L.A. Premiere Screening of Road to Nowhere with Director Monte Hellman in Person
* Additional fees apply. No coupon or promo codes necessary to enjoy the displayed discount price.
The last date listed for Road to Nowhere was Saturday May 14, 2011 / 7:30pm.
Currently at Egyptian Theatre
- Full Price:
- $11.00 - $20.00
- Our Price:
- $5.50 - $10.00
American Cinematheque helps you get reacquainted with past film favorites and introduces you to the… More
Reviews & Ratings
Featured review from Laura788
view more less of this review
Movie was all over the place. The theater was packed with mostly hollywood wanna-be's or crew members who were very obnoxious. Moving across seats constantly, texting during the movie. It was the best 2 hour nap I had in a long time. The film had potential but blew it.
The characters were not likable and the long tedious shots with no dialogue were NOT deep or artsy; just boring.. Had good talent but went nowhere..literally
star this review starred report as inappropriate
The Egyptian Theater is a beautiful theatre. We were fortunate to find great seats. We left after 35 minutes. It was so boring and tedious to watch. The movie was about filming the movie. It was true to the title. "A Road to Nowhere". Who know's...continued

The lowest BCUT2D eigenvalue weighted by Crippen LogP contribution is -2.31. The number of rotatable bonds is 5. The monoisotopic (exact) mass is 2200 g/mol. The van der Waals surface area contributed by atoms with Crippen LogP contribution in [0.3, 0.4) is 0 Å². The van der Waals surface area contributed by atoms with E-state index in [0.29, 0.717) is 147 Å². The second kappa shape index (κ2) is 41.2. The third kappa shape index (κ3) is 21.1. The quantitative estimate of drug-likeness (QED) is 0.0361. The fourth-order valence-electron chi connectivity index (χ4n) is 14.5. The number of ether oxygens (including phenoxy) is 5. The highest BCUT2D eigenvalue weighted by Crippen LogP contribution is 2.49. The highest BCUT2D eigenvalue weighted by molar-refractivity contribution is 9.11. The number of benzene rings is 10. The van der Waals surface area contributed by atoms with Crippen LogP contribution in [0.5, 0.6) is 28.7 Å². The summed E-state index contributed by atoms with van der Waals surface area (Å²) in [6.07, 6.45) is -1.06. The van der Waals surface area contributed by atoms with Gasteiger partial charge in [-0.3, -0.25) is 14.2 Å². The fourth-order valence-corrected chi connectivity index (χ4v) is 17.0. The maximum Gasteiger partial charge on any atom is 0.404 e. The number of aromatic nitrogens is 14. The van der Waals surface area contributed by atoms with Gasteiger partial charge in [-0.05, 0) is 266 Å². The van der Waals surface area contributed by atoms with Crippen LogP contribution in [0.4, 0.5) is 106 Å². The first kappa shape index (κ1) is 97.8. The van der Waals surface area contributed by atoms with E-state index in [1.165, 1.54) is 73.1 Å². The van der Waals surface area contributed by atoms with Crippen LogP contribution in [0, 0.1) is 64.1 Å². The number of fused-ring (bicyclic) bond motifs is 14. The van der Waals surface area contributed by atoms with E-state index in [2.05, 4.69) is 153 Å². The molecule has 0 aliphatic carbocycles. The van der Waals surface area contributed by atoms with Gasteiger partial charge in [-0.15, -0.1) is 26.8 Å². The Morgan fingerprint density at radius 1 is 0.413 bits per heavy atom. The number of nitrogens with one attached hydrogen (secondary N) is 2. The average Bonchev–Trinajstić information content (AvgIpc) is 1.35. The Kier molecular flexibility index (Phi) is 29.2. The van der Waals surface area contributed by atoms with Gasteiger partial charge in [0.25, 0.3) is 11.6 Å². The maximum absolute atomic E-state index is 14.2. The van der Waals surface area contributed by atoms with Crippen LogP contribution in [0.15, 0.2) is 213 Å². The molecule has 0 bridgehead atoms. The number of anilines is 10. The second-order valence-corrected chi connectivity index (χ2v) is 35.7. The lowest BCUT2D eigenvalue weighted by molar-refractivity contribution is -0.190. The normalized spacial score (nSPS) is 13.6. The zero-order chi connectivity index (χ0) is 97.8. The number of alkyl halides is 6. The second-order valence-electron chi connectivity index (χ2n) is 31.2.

Quotes & Highlights
“May also be as significant to the indie feature as Avatar is to the popcorn movie.” —The New York Times
“Monte Hellman’s first feature film in 21 years is one of his finest and deepest, a twin peak to his 1971 masterpiece, Two-Lane Blacktop.” —Variety
Check out the Road to Nowhere trailer.
Los Angeles Premiere! Road to Nowhere, 2010, Monterey Media, 121 min, Mystery/Thriller/Drama, USA. Dir. Monte Hellman
In this expectation-confounding, enigmatic film-within-a-film, a director (cleverly named Mitchell Haven, and played by an excellent Tygh Runyan) struggles with a series of unsettling catastrophes that beset his small film based on a “true story” murder mystery and the following disappearance of a young woman. Haven’s lead actress (played with alternating relish and calm assurance by Shannyn Sossamon) bears an uncanny resemblance to the actual missing femme fatale, and the crew begins to uncomfortably wonder if the actress and murderer are one and the same. Meanwhile, Haven’s obsession with his beautiful lead grows deeper and more profound. Shot with economic practicality on the Canon 5D and using traditional still-photo lenses, Monte Hellman’s mind-bending mood piece is as aesthetically hypnotic as it is emotionally beguiling. Official selection of the Venice Film Festival, Palm Springs International Film Festival and SXSW. “A certifiable masterpiece.” – Film Comment.
Discussion following with director Monte Hellman.